The savings and loan crisis refers to the collapse of 1,043 out of 3,234 savings and loan associations (S&Ls) in the United States during the 1980s and 1990s. The S&L crisis was considered to be one of the most devastating failures of the banking industry in the United States after the Great Depression.
An S&L is a type of financial institution that receives deposits from clients in return for providing loans for mortgages, car purchases, or other personal loans.
S&Ls were once considered to be a secure way to receive mortgages when Americans purchased property. However, during the 1970s, the U.S. experienced high inflation rates, high unemployment rates, and slow economic growth, which led to a period of stagflation in the domestic economy. As a result, the number of individuals who applied for mortgages dropped significantly, which devastated the S&L industry.
Additionally, volatility in interest rates, changes in regulations, the delayed closure of unprofitable S&Ls, the growing popularity of money market accounts, and defaults in mortgage loans also contributed to the downfall of S&Ls.
As a result, many S&Ls ended up filing for bankruptcy during the 1980s. The savings and loan crisis caused losses amounting to $160 billion, where taxpayers shouldered $132 billion, and the S&L industry paid the rest.
Problems of Deregulation for Savings and Loan Associations
The Depository Institutions Deregulation and Monetary Control Act of 1980 and the Garn-St Germain Depository Institutions Act of 1982 were established in hopes of allowing the S&L industry to expand and offer a wider variety of financial products. The legislation gave S&Ls the same capabilities as commercial banks without being subjected to the same degree of restrictions. In particular, the deregulation removed loan-to-value ratios and interest rate caps.
As a result, S&Ls were able to use federally-insured deposits to engage in high-risk financial activities, including working with junk bond investments. Since there were no longer interest rate caps, S&Ls were also able to offer high rates in order to attract more customers. In order to cover their losses from offering high rates, they were involved with high-risk financial activities, which further worsened their losses.
When inflation and interest rates increased in the 1970s, they became a problem for S&Ls. Not as many people wanted to take out mortgages due to the high interest rates, which reduced the net worth of the S&L industry. Additionally, the deregulation laws did not actually improve the financial situation of S&Ls, even though deregulation was meant to bolster the S&L industry.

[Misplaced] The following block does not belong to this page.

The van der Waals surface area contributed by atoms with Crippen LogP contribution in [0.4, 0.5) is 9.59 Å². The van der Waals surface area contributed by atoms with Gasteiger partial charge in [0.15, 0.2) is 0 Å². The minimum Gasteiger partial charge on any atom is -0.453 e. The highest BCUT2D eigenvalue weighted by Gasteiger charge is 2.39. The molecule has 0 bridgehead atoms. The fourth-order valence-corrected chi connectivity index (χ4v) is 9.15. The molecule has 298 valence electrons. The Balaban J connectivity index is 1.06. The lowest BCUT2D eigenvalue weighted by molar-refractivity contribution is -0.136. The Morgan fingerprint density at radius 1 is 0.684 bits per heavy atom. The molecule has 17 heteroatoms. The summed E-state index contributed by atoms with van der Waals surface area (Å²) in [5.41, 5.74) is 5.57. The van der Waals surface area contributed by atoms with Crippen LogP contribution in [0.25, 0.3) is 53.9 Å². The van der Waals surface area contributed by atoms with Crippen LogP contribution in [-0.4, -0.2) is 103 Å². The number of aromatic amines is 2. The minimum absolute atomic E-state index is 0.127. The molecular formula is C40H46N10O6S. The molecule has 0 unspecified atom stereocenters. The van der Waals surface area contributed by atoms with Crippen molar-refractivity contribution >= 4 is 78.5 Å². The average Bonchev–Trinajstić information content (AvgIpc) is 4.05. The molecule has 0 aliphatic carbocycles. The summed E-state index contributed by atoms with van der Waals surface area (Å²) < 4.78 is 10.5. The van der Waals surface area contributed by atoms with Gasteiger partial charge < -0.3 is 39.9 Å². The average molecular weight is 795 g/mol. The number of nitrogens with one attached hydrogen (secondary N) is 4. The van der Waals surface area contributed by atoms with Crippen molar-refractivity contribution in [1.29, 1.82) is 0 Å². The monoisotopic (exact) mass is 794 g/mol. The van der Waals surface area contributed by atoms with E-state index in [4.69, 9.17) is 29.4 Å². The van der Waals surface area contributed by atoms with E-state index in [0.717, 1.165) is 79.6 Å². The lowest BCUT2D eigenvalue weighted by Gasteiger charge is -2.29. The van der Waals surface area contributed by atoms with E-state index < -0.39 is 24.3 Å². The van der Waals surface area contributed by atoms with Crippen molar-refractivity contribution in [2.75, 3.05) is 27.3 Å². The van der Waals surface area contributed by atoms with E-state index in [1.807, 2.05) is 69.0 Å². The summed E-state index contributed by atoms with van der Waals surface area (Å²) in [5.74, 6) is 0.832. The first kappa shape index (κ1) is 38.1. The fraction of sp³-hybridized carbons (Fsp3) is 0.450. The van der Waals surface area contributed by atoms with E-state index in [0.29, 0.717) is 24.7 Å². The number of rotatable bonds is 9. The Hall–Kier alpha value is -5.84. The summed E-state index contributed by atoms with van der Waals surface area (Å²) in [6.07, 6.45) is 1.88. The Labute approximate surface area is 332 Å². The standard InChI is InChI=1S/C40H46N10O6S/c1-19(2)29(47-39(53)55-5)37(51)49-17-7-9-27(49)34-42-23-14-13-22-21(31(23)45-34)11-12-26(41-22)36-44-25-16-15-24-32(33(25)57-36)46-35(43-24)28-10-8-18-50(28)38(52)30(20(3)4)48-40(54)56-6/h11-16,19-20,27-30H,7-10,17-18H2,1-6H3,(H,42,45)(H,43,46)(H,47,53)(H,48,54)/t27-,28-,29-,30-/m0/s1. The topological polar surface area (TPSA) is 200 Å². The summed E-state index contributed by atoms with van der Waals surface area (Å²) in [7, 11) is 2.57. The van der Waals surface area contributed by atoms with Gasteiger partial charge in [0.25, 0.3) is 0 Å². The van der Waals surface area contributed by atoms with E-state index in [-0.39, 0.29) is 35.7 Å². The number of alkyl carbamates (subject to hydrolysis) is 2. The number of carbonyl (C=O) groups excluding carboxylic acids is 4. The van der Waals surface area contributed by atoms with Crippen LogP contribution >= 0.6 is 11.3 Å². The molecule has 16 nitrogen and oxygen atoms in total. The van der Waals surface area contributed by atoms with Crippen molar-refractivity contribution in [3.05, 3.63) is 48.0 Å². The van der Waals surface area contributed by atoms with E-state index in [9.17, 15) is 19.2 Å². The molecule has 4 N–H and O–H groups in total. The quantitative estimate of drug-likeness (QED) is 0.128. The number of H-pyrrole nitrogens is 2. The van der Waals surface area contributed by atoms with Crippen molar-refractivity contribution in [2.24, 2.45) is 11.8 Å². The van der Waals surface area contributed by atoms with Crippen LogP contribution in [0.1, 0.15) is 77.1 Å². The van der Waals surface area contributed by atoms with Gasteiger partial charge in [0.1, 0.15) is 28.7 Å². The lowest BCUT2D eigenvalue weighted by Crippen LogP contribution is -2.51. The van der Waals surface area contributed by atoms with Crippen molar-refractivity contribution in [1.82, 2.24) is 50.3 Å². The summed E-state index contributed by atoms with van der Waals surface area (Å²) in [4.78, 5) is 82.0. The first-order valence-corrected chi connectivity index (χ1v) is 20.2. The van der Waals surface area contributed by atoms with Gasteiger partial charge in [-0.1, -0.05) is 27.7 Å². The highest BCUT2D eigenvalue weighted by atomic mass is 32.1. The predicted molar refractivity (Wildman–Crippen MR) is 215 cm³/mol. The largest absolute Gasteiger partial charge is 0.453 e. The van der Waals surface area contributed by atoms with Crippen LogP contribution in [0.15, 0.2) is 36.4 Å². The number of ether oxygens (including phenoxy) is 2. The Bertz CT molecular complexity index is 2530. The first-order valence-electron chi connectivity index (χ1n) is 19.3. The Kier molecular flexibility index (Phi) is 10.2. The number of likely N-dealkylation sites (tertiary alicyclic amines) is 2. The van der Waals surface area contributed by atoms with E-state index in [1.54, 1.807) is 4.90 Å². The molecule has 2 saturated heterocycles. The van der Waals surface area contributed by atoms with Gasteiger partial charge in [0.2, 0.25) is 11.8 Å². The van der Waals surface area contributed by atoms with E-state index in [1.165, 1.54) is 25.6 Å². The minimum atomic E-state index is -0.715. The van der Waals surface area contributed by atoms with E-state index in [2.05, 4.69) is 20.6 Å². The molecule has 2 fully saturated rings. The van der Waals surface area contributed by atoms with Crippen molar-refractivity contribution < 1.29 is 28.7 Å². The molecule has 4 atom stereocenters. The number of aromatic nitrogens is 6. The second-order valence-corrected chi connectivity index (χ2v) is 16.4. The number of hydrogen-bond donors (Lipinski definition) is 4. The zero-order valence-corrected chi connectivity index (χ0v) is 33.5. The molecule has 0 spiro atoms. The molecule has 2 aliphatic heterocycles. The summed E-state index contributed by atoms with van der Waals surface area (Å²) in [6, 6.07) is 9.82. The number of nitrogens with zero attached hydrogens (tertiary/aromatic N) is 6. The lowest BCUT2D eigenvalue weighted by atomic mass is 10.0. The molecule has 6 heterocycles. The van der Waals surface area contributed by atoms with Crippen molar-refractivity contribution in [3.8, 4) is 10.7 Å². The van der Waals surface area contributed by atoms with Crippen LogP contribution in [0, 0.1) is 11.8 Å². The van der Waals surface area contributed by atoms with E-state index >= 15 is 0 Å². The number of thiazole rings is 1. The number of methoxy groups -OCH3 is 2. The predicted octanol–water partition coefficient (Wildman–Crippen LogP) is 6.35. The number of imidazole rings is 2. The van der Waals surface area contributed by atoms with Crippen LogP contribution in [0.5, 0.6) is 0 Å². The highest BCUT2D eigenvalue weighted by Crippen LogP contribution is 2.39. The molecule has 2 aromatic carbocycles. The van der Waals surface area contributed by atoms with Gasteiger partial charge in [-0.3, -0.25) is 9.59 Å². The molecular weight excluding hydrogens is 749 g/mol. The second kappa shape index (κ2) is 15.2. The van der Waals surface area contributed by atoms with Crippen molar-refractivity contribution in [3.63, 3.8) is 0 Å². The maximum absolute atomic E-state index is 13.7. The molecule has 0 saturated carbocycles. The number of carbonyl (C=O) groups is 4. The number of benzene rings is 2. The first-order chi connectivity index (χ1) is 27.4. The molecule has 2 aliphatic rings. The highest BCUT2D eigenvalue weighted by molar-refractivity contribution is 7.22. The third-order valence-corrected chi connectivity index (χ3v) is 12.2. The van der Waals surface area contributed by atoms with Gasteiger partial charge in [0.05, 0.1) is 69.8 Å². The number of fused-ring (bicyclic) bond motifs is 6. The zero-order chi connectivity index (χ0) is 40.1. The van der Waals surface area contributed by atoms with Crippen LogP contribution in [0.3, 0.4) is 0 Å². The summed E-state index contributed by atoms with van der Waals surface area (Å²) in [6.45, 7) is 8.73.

In 1983, around 35% of America’s S&Ls were not operating profitably, and 9% were bankrupt. S&Ls continued to provide loans, and their losses continued to increase.
The Keating Five Scandal
During the savings and loan crisis, five American senators were investigated by the Senate Ethics Committee in 1989. The scandal was named after Charles Keating, who was the head of the Lincoln Savings and Loan Association. The Keating Five included John Glenn (D-Ohio), Alan Cranston (Democrat-California), John McCain (R-Arizona), Dennis DeConcini (D-Arizona), and Donald Riegle (D-Michigan).
The Keating Five received $1.5 million in campaign contributions from Charles Keating. As a result, the Keating Five put pressure on the Federal Home Loan Banking Board to disregard suspicious activities that the Lincoln Savings and Loan Association was involved with.
Impact on the American Economy and Financial Industry
The delayed closure of unprofitable S&Ls continued to create losses for the S&L industry, which subsequently forced the Federal Savings and Loan Insurance Corporation (FSLIC) to file for bankruptcy. The savings and loan crisis also became one of the reasons for the recession in 1990 in the United States.
During the recession, the number of home purchases was as low as the number of purchases during World War II. In particular, the savings and loan crisis was a major issue in Texas, as more than half of the S&Ls were located in the state.
Since the savings and loan crisis, the remaining S&Ls in the United States have merged or have been acquired by bank holding companies. Today, both S&Ls and banks now operate under the same regulations for banks.